Some basics on foreign affairs: Embassies and orders of merit

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TERESITA TANHUECO-TUMAPON

Part 2
LAST week we suggested that some basic knowledge on foreign affairs be added to the general education curriculum. With people’s increasing mobility these days, be it for academic purposes or otherwise, it may be useful to know, especially on the part of our young adults, how and to whom citizens of one country staying in another country could seek much-needed information or assistance from the official representative of one’s state or country.

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To give one example. There is the case of this Filipina whose dream since high school was to find employment abroad. As a licensed nurse, she was able to legitimately join her aunt in Germany. For five years, she did odd jobs as a waitress in a food chain, as a governess with a family, etc. It did not matter what type of job she did so long as she had some decent income while staying with her aunt. After staying in Germany for almost five years, she could speak Deutsch well, including a dialect. Later, learning about the triple win project—a bilateral agreement of Germany and the Philippines for several hundred nurses to work in Germany beginning March 2013—she applied for a place. Triple win stands for the sending government which is the Philippines, the receiving government which is Germany and the applicant nurse. Having been advised by an office in our country that she come home to the Philippines to apply formally for the triple win project, the young lady sought help from the Philippine Embassy in Berlin. The embassy helped her apply using Skype for the interview. Certifications from the embassy following overseas labor requirements facilitated her application, which was granted.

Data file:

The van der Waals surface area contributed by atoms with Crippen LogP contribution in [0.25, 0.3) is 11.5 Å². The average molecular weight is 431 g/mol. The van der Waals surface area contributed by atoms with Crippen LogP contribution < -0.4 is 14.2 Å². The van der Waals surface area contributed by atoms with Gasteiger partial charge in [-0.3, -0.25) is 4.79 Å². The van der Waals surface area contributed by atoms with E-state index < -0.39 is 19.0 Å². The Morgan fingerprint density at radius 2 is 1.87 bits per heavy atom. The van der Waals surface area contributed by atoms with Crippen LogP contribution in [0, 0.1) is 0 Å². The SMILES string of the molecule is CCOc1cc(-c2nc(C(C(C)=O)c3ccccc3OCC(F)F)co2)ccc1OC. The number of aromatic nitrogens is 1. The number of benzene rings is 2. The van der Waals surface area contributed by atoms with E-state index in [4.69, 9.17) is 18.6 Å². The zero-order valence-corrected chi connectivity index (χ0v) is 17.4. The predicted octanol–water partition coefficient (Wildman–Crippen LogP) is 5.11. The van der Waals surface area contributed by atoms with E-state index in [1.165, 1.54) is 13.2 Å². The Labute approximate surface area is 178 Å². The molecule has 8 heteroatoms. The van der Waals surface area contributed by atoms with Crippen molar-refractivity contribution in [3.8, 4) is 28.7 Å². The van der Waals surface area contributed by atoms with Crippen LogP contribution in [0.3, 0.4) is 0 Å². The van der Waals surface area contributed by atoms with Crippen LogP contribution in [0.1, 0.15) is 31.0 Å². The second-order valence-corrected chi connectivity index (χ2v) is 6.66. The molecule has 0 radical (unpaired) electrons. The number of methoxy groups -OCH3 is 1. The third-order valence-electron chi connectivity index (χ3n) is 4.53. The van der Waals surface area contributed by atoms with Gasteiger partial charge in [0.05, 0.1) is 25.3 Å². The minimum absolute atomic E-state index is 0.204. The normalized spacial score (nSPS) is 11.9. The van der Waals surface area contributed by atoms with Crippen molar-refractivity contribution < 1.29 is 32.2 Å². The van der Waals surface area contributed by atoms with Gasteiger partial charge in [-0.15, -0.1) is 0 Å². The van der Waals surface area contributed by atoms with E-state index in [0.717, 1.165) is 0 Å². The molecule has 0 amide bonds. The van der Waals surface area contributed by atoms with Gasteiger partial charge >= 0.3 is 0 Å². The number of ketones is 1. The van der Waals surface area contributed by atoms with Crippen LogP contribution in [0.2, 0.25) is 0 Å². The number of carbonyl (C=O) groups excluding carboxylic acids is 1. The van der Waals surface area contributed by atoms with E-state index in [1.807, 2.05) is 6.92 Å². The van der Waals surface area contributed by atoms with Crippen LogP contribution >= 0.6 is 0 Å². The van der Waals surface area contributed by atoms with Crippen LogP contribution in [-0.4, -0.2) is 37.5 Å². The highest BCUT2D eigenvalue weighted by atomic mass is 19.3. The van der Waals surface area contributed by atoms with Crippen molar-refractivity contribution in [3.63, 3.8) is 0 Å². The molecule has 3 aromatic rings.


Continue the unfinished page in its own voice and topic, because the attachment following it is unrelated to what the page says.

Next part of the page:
In last week’s column, we also wrote that governments have a way of recognizing worthwhile achievements which benefit society. Knowing this, our learners would realize that indeed there are worldwide efforts, regardless of creed and color, to aspire for understanding, peace and prosperity among all nations and that fostering such efforts are valued and given due recognition. In the diplomatic world, these recognitions are known as orders of merit, referred to as decorations. “Modern orders are usually open to all citizens of a particular country, regardless of status, sex, race or creed.” Depending on the country, nominations are made by either government officials or private citizens. https://en.wikipedia.org/wiki/Order (distinction). European countries have each their own orders of merit, so do other countries.

Bestowal on the recipient of orders, decorations and medals follows more or less similar features. With regard to those of the Federal Republic of Germany, the web cites several Filipinos who have been bestowed the Cross of the Order of Merit by the Bundesrepublik Deutschland. In November 1963, then President Diosdado Macapagal received West Germany’s Grand Cross Special Class of the Order of Merit of the Federal Republic of Germany. <https://en.wikipedia.org/wiki/Diosdado_Macapagal>. In 1992, former Ambassador to Germany Ambassador Delia Domingo Albert was bestowed the FRDKnights Commanders Cross of the Order of Merit with Star for promoting Philippine relations with Germany as well as relations between Asean and the European Union. <https://en.wikipedia.org/wiki/ Delia_Albert>